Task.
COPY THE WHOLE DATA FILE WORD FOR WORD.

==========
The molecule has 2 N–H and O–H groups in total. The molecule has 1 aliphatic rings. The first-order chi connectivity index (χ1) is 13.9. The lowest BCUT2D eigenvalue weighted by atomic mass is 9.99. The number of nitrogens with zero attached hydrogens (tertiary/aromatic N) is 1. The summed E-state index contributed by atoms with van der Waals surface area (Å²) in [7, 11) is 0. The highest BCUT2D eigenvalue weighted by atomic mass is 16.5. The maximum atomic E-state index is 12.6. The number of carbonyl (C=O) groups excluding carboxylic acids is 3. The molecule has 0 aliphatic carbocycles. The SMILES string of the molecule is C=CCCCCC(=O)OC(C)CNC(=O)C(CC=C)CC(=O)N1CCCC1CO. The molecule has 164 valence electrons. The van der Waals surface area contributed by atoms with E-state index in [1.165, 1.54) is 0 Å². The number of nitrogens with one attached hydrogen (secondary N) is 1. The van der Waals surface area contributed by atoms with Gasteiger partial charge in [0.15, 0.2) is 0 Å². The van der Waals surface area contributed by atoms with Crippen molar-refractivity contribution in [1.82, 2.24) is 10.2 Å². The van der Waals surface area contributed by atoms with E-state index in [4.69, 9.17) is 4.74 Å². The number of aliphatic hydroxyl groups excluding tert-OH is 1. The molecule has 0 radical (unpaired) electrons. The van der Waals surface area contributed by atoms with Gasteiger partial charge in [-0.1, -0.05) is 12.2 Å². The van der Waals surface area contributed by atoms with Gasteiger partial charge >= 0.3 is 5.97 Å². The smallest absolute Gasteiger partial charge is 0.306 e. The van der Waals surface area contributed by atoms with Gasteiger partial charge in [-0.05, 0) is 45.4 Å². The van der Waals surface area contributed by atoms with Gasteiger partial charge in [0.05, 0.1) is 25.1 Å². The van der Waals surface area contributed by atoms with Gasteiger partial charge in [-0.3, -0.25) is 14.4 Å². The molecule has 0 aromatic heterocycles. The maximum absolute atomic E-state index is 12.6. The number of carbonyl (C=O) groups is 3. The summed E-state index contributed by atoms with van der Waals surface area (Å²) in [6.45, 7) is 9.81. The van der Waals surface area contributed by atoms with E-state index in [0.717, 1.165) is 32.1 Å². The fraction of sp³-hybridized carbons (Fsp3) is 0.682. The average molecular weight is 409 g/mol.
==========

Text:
The molecule has 2 N–H and O–H groups in total. The molecule has 1 aliphatic rings. The first-order chi connectivity index (χ1) is 13.9. The lowest BCUT2D eigenvalue weighted by atomic mass is 9.99. The number of nitrogens with zero attached hydrogens (tertiary/aromatic N) is 1. The summed E-state index contributed by atoms with van der Waals surface area (Å²) in [7, 11) is 0. The highest BCUT2D eigenvalue weighted by atomic mass is 16.5. The maximum atomic E-state index is 12.6. The number of carbonyl (C=O) groups excluding carboxylic acids is 3. The molecule has 0 aliphatic carbocycles. The SMILES string of the molecule is C=CCCCCC(=O)OC(C)CNC(=O)C(CC=C)CC(=O)N1CCCC1CO. The molecule has 164 valence electrons. The van der Waals surface area contributed by atoms with E-state index in [1.165, 1.54) is 0 Å². The number of nitrogens with one attached hydrogen (secondary N) is 1. The van der Waals surface area contributed by atoms with Gasteiger partial charge in [0.15, 0.2) is 0 Å². The van der Waals surface area contributed by atoms with Crippen molar-refractivity contribution in [1.82, 2.24) is 10.2 Å². The van der Waals surface area contributed by atoms with E-state index in [4.69, 9.17) is 4.74 Å². The number of aliphatic hydroxyl groups excluding tert-OH is 1. The molecule has 0 radical (unpaired) electrons. The van der Waals surface area contributed by atoms with Gasteiger partial charge in [-0.1, -0.05) is 12.2 Å². The van der Waals surface area contributed by atoms with Gasteiger partial charge >= 0.3 is 5.97 Å². The smallest absolute Gasteiger partial charge is 0.306 e. The van der Waals surface area contributed by atoms with Gasteiger partial charge in [-0.05, 0) is 45.4 Å². The van der Waals surface area contributed by atoms with Gasteiger partial charge in [0.05, 0.1) is 25.1 Å². The van der Waals surface area contributed by atoms with Gasteiger partial charge in [-0.3, -0.25) is 14.4 Å². The molecule has 0 aromatic heterocycles. The maximum absolute atomic E-state index is 12.6. The number of carbonyl (C=O) groups is 3. The summed E-state index contributed by atoms with van der Waals surface area (Å²) in [6.45, 7) is 9.81. The van der Waals surface area contributed by atoms with E-state index in [0.717, 1.165) is 32.1 Å². The fraction of sp³-hybridized carbons (Fsp3) is 0.682. The average molecular weight is 409 g/mol.